Rep. Boehner talks on earmarks and the Democrats in todays Wall Street Opinion Journal
House Republicans have launched a renewed effort to change the way Congress spends taxpayers' money. Our goal: Stop Congress from tucking members' pet spending projects into bills without public scrutiny and debate.
Pork-barrel earmarks were an important factor in the loss of the GOP majority last November. Years of irresponsible earmarks, slipped into bills behind closed doors without public debate or scrutiny, eroded Republicans' reputation as the party of fiscal responsibility and trustworthy custodians of taxpayer funds.
I've never made a secret of my distaste for worthless pork. Just a few months after being elected as majority leader last year, we enacted comprehensive reforms that brought the earmark process out into broad daylight. All taxpayer-funded earmarks had to be publicly disclosed and subject to challenge and debate. If you sponsor a project, we argued, you ought to be willing to put your name on it and defend it--and if not, you shouldn't ask taxpayers to pay for it. These reforms were the right thing to do--and they still are.
The Democratic majority came to power in January promising to do a better job on earmarks. They appeared to preserve our reforms and even take them a bit further. I commended Democrats publicly for this action.
Unfortunately, the leadership reversed course. Desperate to advance their agenda, they began trading earmarks for votes, dangling taxpayer-funded goodies in front of wavering members to win their support for leadership priorities.
The Democrats' retreat began quietly, with passage of a "continuing resolution" in February that contained hidden earmarks. It steadily became more blatant. A troop funding bill was loaded with pork-barrel spending for things like spinach and peanuts--which one top Democrat publicly conceded was only in the bill to buy votes. Members were denied the ability to challenge individual earmarks on the House floor, stepping back from our original reforms and leaving members with no way to force a floor debate and vote on any earmark, even if it violated the rules or was particularly egregious.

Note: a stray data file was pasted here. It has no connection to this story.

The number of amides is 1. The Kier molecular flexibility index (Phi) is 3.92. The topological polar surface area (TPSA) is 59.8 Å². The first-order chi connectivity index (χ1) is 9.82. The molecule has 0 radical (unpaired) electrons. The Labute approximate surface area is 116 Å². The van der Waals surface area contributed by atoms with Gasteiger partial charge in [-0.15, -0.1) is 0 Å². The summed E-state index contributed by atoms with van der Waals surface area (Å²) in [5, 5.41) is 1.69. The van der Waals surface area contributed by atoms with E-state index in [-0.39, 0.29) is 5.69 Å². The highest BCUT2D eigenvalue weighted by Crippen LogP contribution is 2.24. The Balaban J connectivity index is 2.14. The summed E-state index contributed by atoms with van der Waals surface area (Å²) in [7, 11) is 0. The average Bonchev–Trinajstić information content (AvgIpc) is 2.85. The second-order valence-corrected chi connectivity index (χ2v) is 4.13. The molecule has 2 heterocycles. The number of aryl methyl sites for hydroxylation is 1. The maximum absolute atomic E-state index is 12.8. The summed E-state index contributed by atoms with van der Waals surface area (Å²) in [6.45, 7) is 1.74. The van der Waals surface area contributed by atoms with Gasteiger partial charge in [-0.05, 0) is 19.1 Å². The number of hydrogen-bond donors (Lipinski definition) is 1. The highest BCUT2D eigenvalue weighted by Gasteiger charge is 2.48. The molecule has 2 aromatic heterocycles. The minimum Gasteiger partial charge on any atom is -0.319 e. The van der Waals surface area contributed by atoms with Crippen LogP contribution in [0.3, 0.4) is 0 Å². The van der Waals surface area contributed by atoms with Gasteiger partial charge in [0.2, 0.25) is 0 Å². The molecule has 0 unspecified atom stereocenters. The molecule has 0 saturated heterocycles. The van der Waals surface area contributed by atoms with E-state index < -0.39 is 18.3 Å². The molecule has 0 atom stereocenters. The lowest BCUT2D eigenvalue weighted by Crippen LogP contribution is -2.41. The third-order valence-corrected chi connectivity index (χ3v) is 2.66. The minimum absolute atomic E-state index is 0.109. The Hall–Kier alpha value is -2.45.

By June, the leadership's dismal retreat culminated in a plan to pass appropriations bills loaded with slush funds for secret earmarks. The plan was met with a torrent of public criticism from voices across the political spectrum, and rightly so. House Republicans rallied to defeat the "secret earmarks" plan. It was a spirited fight: Everyone pitched in, and we fought with an energy found only in legislators who believe in their cause. It was a sign of a Republican Party beginning to return to its roots, breaking with past errors, and reconnecting with its principles. We forced Democrats to abandon their ill-conceived plan.